There may be no higher test of leadership than the kind of world we leave our children. We have an obligation to protect them from the mounting costs and widening dangers of climate change.
That’s not something that should divide us, red state and blue. It should unite us, as American people.
As the Democratic presidential hopefuls gather in Miami this week for their first nationally televised debate, here are six questions every serious candidate for high office should be asked – and should be able to answer.
— We just wrapped up the five hottest years since global record-keeping began in 1880. Heartland croplands are washing away. Wildfires burned enough land last year alone to cover the southern fifth of Florida. We’re losing entire species faster than at any other time since the dinosaurs died off some 60 million years ago. And seven in ten Americans say they want the government to do more to fight climate change.
Why, in the face of all this, haven’t we yet mobilized, as a nation, to fight this grave and gathering threat, and what’s the first thing you would do, as president, to rally the country around the need to act?
— Largely by burning coal, oil and gas, we’ve raised the carbon dioxide level in the Earth’s atmosphere by 45 percent. By 2050, we can get to 100 percent clean energy, by getting most of our power from clean sources and strengthening the capacity of our forests, farms and wetlands to lock carbon away in healthy soils.
What are the three most important things we can do, as a country, to cut our carbon footprint, and what, specifically, would you direct your administration to do to advance this vital work?
— Nearly 3.3 million Americans are working to help us become more efficient, build all-electric and hybrid cars and get more clean, homegrown power from the wind and sun. Economists project $8 trillion in global clean energy investment in the coming decades.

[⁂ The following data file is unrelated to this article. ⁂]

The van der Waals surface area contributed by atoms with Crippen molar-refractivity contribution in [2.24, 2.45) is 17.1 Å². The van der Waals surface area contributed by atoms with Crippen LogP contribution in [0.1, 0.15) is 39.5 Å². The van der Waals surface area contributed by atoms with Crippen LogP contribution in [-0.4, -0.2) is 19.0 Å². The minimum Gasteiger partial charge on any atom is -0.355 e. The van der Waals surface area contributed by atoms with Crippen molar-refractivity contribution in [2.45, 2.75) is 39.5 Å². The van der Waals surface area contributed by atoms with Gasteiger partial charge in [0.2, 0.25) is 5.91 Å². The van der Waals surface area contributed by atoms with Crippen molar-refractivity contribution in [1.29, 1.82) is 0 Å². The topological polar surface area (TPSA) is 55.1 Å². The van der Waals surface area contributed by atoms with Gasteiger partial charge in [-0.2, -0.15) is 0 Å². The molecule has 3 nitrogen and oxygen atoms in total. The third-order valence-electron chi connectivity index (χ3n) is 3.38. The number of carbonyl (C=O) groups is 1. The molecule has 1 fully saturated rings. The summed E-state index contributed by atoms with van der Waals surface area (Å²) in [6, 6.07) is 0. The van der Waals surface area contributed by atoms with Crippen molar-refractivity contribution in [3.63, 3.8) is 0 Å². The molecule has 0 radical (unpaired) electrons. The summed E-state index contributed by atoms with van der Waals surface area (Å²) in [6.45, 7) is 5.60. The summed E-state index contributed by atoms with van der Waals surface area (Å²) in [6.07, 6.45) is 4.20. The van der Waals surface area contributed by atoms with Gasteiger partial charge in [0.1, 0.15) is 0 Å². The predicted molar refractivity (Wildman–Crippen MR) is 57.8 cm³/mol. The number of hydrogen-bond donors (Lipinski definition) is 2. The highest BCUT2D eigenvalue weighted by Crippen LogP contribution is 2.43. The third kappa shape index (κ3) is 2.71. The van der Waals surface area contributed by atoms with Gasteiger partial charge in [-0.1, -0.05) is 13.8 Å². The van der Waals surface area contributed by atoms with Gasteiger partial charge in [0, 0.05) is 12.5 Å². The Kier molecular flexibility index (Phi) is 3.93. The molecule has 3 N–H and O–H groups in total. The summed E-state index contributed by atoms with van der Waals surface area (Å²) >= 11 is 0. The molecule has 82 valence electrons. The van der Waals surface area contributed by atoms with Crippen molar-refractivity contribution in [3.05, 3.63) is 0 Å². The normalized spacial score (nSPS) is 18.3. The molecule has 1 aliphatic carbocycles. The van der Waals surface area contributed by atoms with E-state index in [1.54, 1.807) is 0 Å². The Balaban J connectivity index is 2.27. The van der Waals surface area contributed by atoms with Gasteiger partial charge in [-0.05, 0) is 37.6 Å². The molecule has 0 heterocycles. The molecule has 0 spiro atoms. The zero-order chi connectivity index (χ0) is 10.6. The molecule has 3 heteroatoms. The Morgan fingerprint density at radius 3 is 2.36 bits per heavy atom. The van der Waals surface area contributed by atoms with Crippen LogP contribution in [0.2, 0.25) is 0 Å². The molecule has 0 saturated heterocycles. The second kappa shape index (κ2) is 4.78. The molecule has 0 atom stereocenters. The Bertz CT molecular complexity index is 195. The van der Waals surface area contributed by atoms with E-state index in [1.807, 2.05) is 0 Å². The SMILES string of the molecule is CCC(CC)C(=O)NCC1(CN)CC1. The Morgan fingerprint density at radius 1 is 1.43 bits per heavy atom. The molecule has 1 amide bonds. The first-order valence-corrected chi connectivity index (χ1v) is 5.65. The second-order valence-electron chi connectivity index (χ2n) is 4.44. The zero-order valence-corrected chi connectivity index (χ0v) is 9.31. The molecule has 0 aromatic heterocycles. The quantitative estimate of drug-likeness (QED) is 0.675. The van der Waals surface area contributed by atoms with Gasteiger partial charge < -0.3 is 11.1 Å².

What will you do, as president, to help speed the shift to cleaner, smarter ways to power our future, create even more clean energy jobs and ensure that American workers are winners in the race for this global market?
— Even as climate change imposes rising costs on us all, some are bearing an even greater burden.
How can we ensure that our climate policies address the needs of people of color, low income communities and others on the front lines of climate hazard and harm, and how can we ensure a just and equitable transition to clean energy sources without leaving the people in fossil fuel producing regions behind?
— Unless we start now to cut carbon pollution, seas could rise by up to 6.5 feet by century’s end. That would put much of southern Florida underwater and more than $1 trillion of U.S. commercial and residential property at risk.
What’s your plan for helping coastal communities adapt to rising seas, extreme heat, increased vector-borne disease outbreaks, ever more devastating storms and floods and other climate-related damage that threatens to bankrupt localities, cities and entire states?
— President Trump’s call to expose Atlantic, Pacific, Arctic and eastern Gulf of Mexico waters to the dangers of offshore drilling would lock future generations into decades more reliance on the fossil fuels that are driving climate chaos. And the administration has weakened the safeguards put in place after the disastrous 2010 BP blowout.
As president, would you protect these oceans, our coastal communities and all they support, by making clear these waters are off the table for fossil fuel development?
Rhea Suh is president of the NRDC Action Fund
“The Invading Sea” is a collaboration of four South Florida media organizations — the South Florida Sun Sentinel, Miami Herald, Palm Beach Post and WLRN Public Media.